Phase two, which is just getting started, features a mixed-use development across from City Hall and another development where planners hope to attract more retail and restaurants.
Oakwood is getting a new interactive learning center downtown. Interactive Neighborhood for Kids (INK) is relocating from Gainesville and was to break ground in September for a new facility that doubles its current size. “Interactive Neighborhood for Kids is a hands-on learning and interactive museum where kids learn how a neighborhood works and about careers they may be interested in when they grow up,” says Mandy Volpe, the nonprofit’s executive director. The Gainesville center has attracted about 78,000 visitors a year.
Keeping Pace with Demand
Industrial, residential and commercial growth means more and more people rely on the Northeast Georgia Health System (NGHS), which is headquartered in Gainesville, as their local health system. “We need to grow to keep pace with demand for our services,” says Carol Burrell, NGHS president and CEO. The four NGMC campuses in Gainesville, Braselton, Lumpkin and Barrow have an impact of more than $3.5 billion on local and state economies. The centerpieces of NGHS growth are construction of a new tower at NGMC Gainesville and a new medical plaza in Braselton.
The tower will have 150 rooms, a new ER department and cardiac care services. It broke ground in March and is scheduled to open in early 2025. “That hospital [will be] the third-largest in the state by bed size and will streamline life-saving emergency and trauma care,” says Burrell. The Braselton project also broke ground in March and will open in the first half of 2023. “This will add ambulatory surgery for that community,” says Burrell. In addition, the NGMC Graduate Medical Education Program, now in its fourth year, welcomed its newest resident physicians class July 1. Its first 19 residents graduated July 12.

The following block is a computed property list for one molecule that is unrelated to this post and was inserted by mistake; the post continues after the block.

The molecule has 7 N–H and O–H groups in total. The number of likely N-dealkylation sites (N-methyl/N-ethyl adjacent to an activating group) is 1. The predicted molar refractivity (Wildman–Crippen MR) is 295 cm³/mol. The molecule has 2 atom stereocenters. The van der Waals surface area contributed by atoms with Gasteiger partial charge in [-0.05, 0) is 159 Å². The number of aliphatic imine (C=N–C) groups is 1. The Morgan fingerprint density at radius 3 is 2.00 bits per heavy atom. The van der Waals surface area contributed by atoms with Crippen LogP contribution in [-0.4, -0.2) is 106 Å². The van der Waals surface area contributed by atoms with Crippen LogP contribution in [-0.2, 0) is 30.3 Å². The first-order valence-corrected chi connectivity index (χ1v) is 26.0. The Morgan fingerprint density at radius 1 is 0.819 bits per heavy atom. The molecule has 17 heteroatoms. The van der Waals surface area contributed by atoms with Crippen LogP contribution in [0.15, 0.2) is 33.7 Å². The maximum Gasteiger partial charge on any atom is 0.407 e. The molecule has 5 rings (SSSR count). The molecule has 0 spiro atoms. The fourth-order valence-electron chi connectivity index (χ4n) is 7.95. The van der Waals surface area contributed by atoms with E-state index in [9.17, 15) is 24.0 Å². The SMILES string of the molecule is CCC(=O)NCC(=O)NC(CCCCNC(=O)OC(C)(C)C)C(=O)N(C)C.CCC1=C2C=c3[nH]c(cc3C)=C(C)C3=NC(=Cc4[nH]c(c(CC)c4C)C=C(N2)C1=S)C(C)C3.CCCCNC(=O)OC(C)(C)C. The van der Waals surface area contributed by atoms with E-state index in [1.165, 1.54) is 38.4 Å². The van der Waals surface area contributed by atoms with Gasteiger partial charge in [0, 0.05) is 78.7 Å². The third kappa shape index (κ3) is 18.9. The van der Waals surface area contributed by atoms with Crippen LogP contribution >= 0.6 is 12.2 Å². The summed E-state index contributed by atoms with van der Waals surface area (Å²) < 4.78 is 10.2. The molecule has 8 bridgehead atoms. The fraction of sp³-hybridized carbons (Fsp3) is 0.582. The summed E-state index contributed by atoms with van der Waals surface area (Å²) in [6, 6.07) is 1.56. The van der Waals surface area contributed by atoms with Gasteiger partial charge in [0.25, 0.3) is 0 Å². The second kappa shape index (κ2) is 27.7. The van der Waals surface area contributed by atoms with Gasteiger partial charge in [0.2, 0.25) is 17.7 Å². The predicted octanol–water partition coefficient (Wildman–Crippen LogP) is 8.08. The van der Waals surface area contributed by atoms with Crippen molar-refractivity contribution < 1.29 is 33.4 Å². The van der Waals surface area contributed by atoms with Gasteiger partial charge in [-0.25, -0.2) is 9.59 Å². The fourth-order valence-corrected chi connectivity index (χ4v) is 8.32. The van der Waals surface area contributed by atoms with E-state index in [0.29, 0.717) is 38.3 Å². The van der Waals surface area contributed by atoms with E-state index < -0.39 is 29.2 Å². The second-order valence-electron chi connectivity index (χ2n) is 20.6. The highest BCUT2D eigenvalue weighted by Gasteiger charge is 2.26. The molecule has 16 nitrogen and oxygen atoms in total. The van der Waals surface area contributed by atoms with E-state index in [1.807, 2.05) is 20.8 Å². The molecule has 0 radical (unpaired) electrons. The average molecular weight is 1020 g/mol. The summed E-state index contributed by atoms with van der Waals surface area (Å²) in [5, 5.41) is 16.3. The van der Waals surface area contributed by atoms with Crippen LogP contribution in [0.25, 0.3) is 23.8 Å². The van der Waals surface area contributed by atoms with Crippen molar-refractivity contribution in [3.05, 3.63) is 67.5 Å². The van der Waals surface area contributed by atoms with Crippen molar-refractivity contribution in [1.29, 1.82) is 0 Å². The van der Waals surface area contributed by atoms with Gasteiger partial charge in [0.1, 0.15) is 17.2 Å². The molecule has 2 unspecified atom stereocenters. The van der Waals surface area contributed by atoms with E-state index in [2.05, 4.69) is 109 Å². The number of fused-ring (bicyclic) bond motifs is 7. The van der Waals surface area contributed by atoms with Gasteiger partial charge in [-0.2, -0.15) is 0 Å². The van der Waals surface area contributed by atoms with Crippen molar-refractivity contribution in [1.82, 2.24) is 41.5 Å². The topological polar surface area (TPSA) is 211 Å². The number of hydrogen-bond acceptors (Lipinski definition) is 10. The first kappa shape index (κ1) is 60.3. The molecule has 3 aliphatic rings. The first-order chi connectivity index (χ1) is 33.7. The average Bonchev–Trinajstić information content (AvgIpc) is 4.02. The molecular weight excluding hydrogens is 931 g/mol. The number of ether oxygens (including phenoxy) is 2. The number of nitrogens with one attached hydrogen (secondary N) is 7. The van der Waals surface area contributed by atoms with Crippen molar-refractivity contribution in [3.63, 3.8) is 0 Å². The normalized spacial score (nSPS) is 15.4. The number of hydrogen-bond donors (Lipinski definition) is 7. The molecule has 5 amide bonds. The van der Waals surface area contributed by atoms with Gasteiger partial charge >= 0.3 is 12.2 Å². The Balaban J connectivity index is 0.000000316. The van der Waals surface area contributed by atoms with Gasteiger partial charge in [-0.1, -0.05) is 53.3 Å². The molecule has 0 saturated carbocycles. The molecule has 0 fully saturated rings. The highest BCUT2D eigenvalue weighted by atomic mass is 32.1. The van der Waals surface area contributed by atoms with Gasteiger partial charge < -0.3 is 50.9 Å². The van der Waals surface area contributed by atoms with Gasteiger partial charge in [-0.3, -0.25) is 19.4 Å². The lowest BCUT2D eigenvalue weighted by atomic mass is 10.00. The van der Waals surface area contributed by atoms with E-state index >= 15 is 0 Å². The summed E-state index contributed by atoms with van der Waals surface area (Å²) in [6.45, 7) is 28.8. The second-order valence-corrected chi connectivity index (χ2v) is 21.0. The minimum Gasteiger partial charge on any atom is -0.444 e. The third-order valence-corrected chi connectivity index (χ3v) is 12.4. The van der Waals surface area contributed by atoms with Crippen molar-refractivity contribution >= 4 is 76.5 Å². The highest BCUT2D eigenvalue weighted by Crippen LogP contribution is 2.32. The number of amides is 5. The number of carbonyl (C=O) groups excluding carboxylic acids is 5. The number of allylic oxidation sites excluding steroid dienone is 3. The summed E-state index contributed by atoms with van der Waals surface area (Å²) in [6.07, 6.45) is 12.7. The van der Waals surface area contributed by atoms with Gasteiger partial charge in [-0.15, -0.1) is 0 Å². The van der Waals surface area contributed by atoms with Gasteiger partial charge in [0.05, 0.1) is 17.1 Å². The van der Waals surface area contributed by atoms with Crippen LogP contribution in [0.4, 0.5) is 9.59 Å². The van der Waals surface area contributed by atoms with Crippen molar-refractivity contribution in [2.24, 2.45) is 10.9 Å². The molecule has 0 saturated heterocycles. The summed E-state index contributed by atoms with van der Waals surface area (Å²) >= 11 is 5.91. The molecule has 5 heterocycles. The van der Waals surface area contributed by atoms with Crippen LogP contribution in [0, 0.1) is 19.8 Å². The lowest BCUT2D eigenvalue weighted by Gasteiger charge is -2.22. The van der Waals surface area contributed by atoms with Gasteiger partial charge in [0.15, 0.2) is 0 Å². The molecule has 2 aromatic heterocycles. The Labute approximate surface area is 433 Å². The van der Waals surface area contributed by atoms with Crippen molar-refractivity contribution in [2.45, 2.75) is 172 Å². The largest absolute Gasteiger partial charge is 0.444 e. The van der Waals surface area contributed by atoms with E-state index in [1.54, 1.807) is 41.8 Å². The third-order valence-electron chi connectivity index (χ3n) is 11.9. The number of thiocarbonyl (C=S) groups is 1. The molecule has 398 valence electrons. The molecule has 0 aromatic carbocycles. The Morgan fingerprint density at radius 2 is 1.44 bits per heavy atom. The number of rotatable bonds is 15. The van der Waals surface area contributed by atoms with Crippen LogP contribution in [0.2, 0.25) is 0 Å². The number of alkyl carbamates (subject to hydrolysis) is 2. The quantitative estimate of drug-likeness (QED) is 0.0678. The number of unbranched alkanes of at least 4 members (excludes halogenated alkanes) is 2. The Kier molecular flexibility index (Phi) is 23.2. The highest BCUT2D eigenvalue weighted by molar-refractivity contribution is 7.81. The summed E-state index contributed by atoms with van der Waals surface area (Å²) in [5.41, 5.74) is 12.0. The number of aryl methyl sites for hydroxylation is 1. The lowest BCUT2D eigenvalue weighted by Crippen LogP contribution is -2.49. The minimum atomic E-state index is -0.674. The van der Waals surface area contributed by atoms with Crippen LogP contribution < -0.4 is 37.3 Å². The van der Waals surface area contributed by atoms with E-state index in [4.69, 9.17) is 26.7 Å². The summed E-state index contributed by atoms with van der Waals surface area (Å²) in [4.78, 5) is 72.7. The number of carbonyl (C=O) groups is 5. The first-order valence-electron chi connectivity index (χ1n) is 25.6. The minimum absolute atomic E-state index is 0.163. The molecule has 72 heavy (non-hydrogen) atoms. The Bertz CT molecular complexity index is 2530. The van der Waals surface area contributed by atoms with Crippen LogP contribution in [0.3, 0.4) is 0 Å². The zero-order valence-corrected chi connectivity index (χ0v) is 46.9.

Workforce Development Focus
Brenau University has become part of the economic engine of Hall County, not only with its downtown Gainesville campus but with its expanding healthcare doctoral programs. “We have doctorates in all major healthcare areas, a doctorate in education, and we’re building a doctor of psychology, which is one of our newest degrees,” says President Anne Skleder.